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Chinese tourists

New regulations to improve integrity of tourism industry are welcome

Unethical practices and lax self-regulation are harming a pillar of Hong Kong’s economy

PUBLISHED : Friday, 23 December, 2016, 1:13am
UPDATED : Friday, 23 December, 2016, 1:13am

Tourism is a pillar of Hong Kong’s economy. But the industry faces unprecedented competition, especially from rival regional and mainland theme parks, and the city’s reputation as a tourist destination is therefore paramount. With the industry allowed to regulate itself however, unscrupulous practices by agencies and tour guides have sullied that reputation. This has finally prompted the government to promise a statutory authority with power to crack down on abuses. Unveiled last week, draft legislation forming a new travel industry authority proposes harsher sanctions on offending guides and operators than the current fines and licence suspensions, including criminal liability for serious misconduct.

Unethical practices are not solely to blame for a sustained fall in mainland visitors. Economic headwinds and currency movements have more to do with that. But such conduct, not to mention perceived negative sentiment towards mainland visitors, has done nothing to enhance the city’s reputation as a shopping paradise or encourage repeat visitors.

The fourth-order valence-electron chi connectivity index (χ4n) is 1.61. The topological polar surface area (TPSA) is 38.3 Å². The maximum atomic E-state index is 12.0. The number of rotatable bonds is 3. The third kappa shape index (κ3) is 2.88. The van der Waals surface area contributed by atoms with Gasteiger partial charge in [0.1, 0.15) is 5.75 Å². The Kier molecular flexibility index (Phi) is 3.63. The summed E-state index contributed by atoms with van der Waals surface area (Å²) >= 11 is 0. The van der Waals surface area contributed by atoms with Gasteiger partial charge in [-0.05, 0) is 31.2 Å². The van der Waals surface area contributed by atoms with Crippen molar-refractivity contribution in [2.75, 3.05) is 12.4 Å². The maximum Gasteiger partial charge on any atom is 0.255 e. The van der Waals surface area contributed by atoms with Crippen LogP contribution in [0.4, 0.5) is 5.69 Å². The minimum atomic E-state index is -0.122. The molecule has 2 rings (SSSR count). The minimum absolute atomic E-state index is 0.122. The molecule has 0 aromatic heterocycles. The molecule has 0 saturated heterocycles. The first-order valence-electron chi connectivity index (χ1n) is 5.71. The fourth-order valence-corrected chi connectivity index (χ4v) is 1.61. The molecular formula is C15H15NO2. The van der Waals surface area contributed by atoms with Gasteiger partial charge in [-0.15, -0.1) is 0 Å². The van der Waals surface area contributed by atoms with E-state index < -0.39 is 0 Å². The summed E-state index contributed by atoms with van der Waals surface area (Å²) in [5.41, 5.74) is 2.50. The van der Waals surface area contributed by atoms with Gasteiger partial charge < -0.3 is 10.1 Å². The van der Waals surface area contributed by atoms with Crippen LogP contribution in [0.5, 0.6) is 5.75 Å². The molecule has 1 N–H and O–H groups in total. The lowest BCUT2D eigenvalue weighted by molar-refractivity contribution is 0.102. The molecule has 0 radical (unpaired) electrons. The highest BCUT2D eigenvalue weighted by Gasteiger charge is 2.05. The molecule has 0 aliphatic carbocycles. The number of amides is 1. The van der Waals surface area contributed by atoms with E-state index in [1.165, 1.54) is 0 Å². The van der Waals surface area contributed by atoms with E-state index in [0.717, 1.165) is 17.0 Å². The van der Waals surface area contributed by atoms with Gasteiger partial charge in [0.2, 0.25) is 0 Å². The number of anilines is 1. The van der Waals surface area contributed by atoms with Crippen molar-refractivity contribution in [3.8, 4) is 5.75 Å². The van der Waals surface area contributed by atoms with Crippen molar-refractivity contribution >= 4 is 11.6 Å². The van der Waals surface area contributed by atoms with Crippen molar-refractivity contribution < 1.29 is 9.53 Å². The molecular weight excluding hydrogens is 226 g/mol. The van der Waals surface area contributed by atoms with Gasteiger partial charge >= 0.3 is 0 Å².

New Hong Kong tourism law set to target shady operators

Tourism commissioner Cathy Chu Man-ling hopes the new law will finally eradicate practices such as “coerced shopping”, where mainland visitors on unbelievably cheap city tours are forced to shop in designated stores which pay commissions to guides and operators. She said that every time these tactics resulted in unfavourable publicity, inbound tours would drop immediately. It is therefore good that the majority of the authority’s members are to be appointed from outside the industry to ensure independence and impartiality.

Meanwhile, the city’s biggest tourist attraction, Ocean Park, reported a loss of HK$241.1 million in the 2015-16 fiscal year, reflecting a sharp fall in mainland visitors. Clearly Hong Kong has to do more to recover its market position. The new law is one way forward. With arrivals falling, many tour operators are tempted to squeeze margins and scrap scruples to get business. Another way is to meet the challenge of regional competition with investment in products and marketing that keep up with trends.